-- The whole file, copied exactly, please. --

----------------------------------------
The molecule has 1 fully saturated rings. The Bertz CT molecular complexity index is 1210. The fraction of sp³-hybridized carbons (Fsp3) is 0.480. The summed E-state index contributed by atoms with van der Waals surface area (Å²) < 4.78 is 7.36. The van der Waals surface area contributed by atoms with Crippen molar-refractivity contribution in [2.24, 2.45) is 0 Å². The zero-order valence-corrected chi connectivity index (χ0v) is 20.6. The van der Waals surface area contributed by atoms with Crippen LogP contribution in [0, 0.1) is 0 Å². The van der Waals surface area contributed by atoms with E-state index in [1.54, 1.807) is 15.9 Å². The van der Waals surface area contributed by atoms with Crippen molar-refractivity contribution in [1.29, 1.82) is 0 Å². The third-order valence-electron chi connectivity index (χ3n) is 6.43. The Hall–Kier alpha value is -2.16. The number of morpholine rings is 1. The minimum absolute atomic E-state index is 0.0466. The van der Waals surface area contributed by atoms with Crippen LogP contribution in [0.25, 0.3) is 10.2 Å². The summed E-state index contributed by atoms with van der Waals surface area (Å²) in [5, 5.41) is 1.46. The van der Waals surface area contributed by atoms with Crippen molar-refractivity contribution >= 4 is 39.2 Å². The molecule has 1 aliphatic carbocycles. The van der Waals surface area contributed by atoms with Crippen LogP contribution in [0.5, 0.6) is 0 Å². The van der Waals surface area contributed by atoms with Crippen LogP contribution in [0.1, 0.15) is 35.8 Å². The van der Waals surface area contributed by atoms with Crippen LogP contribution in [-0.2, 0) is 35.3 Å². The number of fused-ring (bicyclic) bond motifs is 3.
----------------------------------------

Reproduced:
The molecule has 1 fully saturated rings. The Bertz CT molecular complexity index is 1210. The fraction of sp³-hybridized carbons (Fsp3) is 0.480. The summed E-state index contributed by atoms with van der Waals surface area (Å²) < 4.78 is 7.36. The van der Waals surface area contributed by atoms with Crippen molar-refractivity contribution in [2.24, 2.45) is 0 Å². The zero-order valence-corrected chi connectivity index (χ0v) is 20.6. The van der Waals surface area contributed by atoms with Crippen LogP contribution in [0, 0.1) is 0 Å². The van der Waals surface area contributed by atoms with E-state index in [1.54, 1.807) is 15.9 Å². The van der Waals surface area contributed by atoms with Crippen molar-refractivity contribution in [1.29, 1.82) is 0 Å². The third-order valence-electron chi connectivity index (χ3n) is 6.43. The Hall–Kier alpha value is -2.16. The number of morpholine rings is 1. The minimum absolute atomic E-state index is 0.0466. The van der Waals surface area contributed by atoms with Crippen LogP contribution in [0.25, 0.3) is 10.2 Å². The summed E-state index contributed by atoms with van der Waals surface area (Å²) in [5, 5.41) is 1.46. The van der Waals surface area contributed by atoms with Crippen molar-refractivity contribution >= 4 is 39.2 Å². The molecule has 1 aliphatic carbocycles. The van der Waals surface area contributed by atoms with Crippen LogP contribution in [0.5, 0.6) is 0 Å². The van der Waals surface area contributed by atoms with Crippen LogP contribution in [0.1, 0.15) is 35.8 Å². The van der Waals surface area contributed by atoms with Crippen LogP contribution in [-0.2, 0) is 35.3 Å². The number of fused-ring (bicyclic) bond motifs is 3.